Ritchie crafts a breezy film, but he isn’t quite as slick as the spies he puts on screen. By rehashing scenes we’ve just watched, he over-explains his fairly straightforward plot and makes the film seem overlong. Fifteen minutes could be razed without damage to plot or pace.

Good Action • PG-13 • 116 mins.

It’s rewarding all around

There is nothing in the world like the feeling you get when you adopt a homeless animal.
    They say the animal you rescue will know that you saved them, and I have experienced that first hand.
    Our current pack is as diverse as they come, with all of these amazing animals rescued from the SPCA of Anne Arundel County. Fred, a Lab-great Dane mix who loves everyone and everything, was rescued in 2007, Tank, the St. Bernard, joined the family in 2010; yes, shelters have purebred animals. Mabel was 12 when we adopted her, yet she has more energy than all of us combined; senior animals need homes too. To round out the pack, we are fostering Casper, who is a dog in a cat suit. With some special medical needs, Casper is thriving in our home. I am now a cat person. My husband and I feel like we are the lucky ones. Please consider the benefits of adopting or fostering with a local shelter.

–Lisa Gyory is with SPCA of Anne Arundel County

Your inner child will want to see it again and again — even without Cousin Itt

“America has loved the Addams Family for 80 years, and now we have a rerun marathon of your favorite creepy and kooky characters in the flesh and blood. They’re all back (minus Cousin Itt) in a surprisingly sanguine musical that celebrates family values through the generations. Annapolis Summer Garden Theatre’s production will keep you smiling from the moment Thing cues the overture until the inspirational finale, Move Toward the Darkness.
    Gomez (Vince Musgrave) and Morticia (Alicia Sweeney) are a matched couple. He a devoted family man and she a macabre lovely, they share a passion for life and death. Gomez revels in his whacky Spanish ancestry in the opening tango, When You’re an Addams, while Morticia celebrates their complete candor in her cha-cha, Secrets. But when daughter Wednesday (Lucy Bobbin) confides a secret love affair to her father, Gomez has two problems: Morticia’s possible reaction and his sorrow that, as he sings, Wednesday’s Growing Up. Love is also a problem for little brother Pugsley (Drew Sharpe/Matthew Beagan) with whom Wednesday shares a sadomasochistic sibling rivalry. Cue the waltz What If She Never Tortures Me Anymore?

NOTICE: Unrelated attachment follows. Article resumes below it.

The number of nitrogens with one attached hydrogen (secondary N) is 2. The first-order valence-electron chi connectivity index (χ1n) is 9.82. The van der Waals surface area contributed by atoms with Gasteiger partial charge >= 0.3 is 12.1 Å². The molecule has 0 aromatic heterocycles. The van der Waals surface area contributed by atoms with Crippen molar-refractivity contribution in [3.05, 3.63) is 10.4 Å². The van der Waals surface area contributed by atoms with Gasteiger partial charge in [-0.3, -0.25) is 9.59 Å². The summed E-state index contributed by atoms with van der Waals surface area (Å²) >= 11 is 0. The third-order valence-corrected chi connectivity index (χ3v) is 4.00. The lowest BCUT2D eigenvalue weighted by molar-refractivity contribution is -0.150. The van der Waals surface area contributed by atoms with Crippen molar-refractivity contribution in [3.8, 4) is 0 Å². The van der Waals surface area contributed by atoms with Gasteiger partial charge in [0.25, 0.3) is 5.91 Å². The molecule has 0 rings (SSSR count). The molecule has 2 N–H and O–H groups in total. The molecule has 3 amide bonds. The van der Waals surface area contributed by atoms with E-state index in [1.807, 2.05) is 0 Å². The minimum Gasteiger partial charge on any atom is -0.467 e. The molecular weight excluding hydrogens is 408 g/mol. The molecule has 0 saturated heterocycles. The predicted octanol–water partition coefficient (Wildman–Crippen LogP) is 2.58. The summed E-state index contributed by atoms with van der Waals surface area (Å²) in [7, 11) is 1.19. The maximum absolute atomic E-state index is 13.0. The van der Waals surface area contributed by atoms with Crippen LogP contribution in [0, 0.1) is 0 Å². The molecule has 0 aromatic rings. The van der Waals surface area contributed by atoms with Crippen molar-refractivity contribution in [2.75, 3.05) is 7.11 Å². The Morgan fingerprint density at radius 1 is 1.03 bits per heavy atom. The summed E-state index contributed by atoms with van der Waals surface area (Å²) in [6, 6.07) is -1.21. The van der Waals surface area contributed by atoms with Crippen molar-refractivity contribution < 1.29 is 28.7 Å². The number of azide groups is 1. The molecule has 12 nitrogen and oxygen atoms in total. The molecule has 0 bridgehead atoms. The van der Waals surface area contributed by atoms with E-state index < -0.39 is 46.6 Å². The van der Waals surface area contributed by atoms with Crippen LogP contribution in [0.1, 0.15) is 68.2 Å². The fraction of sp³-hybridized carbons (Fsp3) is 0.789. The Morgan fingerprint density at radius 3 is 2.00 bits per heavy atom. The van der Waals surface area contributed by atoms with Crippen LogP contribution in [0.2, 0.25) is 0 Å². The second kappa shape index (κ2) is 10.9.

Wednesday’s boyfriend, Lukas Beineke (Daniel Starnes), is a conservative Midwestern tourist she met while crossbow hunting on the Addams property in Central Park. A disastrous dinner with his parents, Mal (Jim Reiter) and Alice (Andrea Ostrowski Wildason), ensues, despite Wednesday’s pleas for One Normal Night. When Mrs. Beineke accidentally imbibes one of Grandma’s (Ginny White) herbal truth serums while playing Full Disclosure, a game “loosely based on the Inquisition,” she lambastes her control-freak husband in the grave Lament. Uncle Fester (Eric Meadows) comes to the rescue by summoning the dead Addams ancestors to keep the Beinekes hostage until all can resolve happily ever after. For despite his upbringing, the suitor who aspires to be a coroner is an Addams at heart.
    This cast shines brighter than a blue moon. Musgrave draws on his Cuban heritage to create the quintessential Spaniard with a versatile voice of gold: tortured in the tango, Not Today, urgent in the habanera, Trapped, introspective in Happy Sad and haunting in Morticia (“the screams she saves for you, the hell she puts you through!”).
    Sweeny, every curvaceous inch Morticia with the mincing step and withering deadpan, is most compelling in her cheery softshoe, Death Is Just Around the Corner. As Wednesday, Bobbin is as cold as ice and hot as flames with a voice and moves to wake the dead in her pulsing solo, Pulled. As her suitor,  Starnes is charming and lovable in his salsa-infused rock anthem, Crazier Than You. Sharpe is a vulnerable, hollow-eyed Pugsley. As Uncle Fester, Meadows is sweet strumming a ukulele and crooning love songs to the moon. Reiter is too convincing as the unfeeling square, while Wildason is maddening with her Pollyanna-style rhyming couplets. And Steve Streetman is uncanny as the Frankensteinean butler Lurch. As for the chorus, they are the most spirited the company has ever gathered.
    With a dilapidated Victorian set complete with spider-patterned wallpaper, a torture chamber and sound effects featuring ghostly moans and the thumping of Poe’s Tell Tale Heart, you’ll feel right at home. Spotlights broadcast the silhouette of the creepy tree in the yard with a full moon projected onto the roof of a neighboring building, where Fester serenades from the parapet. The music features clever lyrics reminiscent of Weird Al and dance moves from the zombie to rigor mortis. Costumes are scary good with ghostly details like tire tracks across the back and nooses. There are a few awkward scene changes and special effects, but nothing to detract from an otherwise spooktacular show.